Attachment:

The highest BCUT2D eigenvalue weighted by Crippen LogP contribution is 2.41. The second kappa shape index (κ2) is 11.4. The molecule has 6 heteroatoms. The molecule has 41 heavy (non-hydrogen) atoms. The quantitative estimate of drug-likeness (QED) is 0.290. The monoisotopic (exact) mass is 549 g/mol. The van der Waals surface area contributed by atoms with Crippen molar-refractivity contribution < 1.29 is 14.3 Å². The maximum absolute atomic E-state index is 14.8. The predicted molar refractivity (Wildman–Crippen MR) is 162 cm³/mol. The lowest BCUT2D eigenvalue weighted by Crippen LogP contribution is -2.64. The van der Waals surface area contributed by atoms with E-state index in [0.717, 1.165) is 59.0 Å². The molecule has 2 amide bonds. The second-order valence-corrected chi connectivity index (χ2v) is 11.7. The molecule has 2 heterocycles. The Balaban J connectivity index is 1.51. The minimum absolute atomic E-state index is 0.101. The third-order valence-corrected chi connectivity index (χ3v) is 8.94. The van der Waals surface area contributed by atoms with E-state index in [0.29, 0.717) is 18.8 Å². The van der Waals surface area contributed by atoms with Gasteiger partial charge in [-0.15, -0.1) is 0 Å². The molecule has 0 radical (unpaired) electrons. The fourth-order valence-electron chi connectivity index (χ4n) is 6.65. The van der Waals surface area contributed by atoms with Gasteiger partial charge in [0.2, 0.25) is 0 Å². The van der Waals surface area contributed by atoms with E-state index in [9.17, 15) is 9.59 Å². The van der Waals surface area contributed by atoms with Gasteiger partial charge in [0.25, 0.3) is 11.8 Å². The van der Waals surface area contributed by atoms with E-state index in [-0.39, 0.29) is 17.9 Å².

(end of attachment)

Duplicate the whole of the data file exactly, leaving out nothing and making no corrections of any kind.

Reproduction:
The highest BCUT2D eigenvalue weighted by Crippen LogP contribution is 2.41. The second kappa shape index (κ2) is 11.4. The molecule has 6 heteroatoms. The molecule has 41 heavy (non-hydrogen) atoms. The quantitative estimate of drug-likeness (QED) is 0.290. The monoisotopic (exact) mass is 549 g/mol. The van der Waals surface area contributed by atoms with Crippen molar-refractivity contribution < 1.29 is 14.3 Å². The maximum absolute atomic E-state index is 14.8. The predicted molar refractivity (Wildman–Crippen MR) is 162 cm³/mol. The lowest BCUT2D eigenvalue weighted by Crippen LogP contribution is -2.64. The van der Waals surface area contributed by atoms with E-state index in [0.717, 1.165) is 59.0 Å². The molecule has 2 amide bonds. The second-order valence-corrected chi connectivity index (χ2v) is 11.7. The molecule has 2 heterocycles. The Balaban J connectivity index is 1.51. The minimum absolute atomic E-state index is 0.101. The third-order valence-corrected chi connectivity index (χ3v) is 8.94. The van der Waals surface area contributed by atoms with E-state index in [0.29, 0.717) is 18.8 Å². The van der Waals surface area contributed by atoms with Gasteiger partial charge in [-0.15, -0.1) is 0 Å². The molecule has 0 radical (unpaired) electrons. The fourth-order valence-electron chi connectivity index (χ4n) is 6.65. The van der Waals surface area contributed by atoms with Gasteiger partial charge in [0.2, 0.25) is 0 Å². The van der Waals surface area contributed by atoms with E-state index in [9.17, 15) is 9.59 Å². The van der Waals surface area contributed by atoms with Gasteiger partial charge in [0.25, 0.3) is 11.8 Å². The van der Waals surface area contributed by atoms with E-state index in [-0.39, 0.29) is 17.9 Å².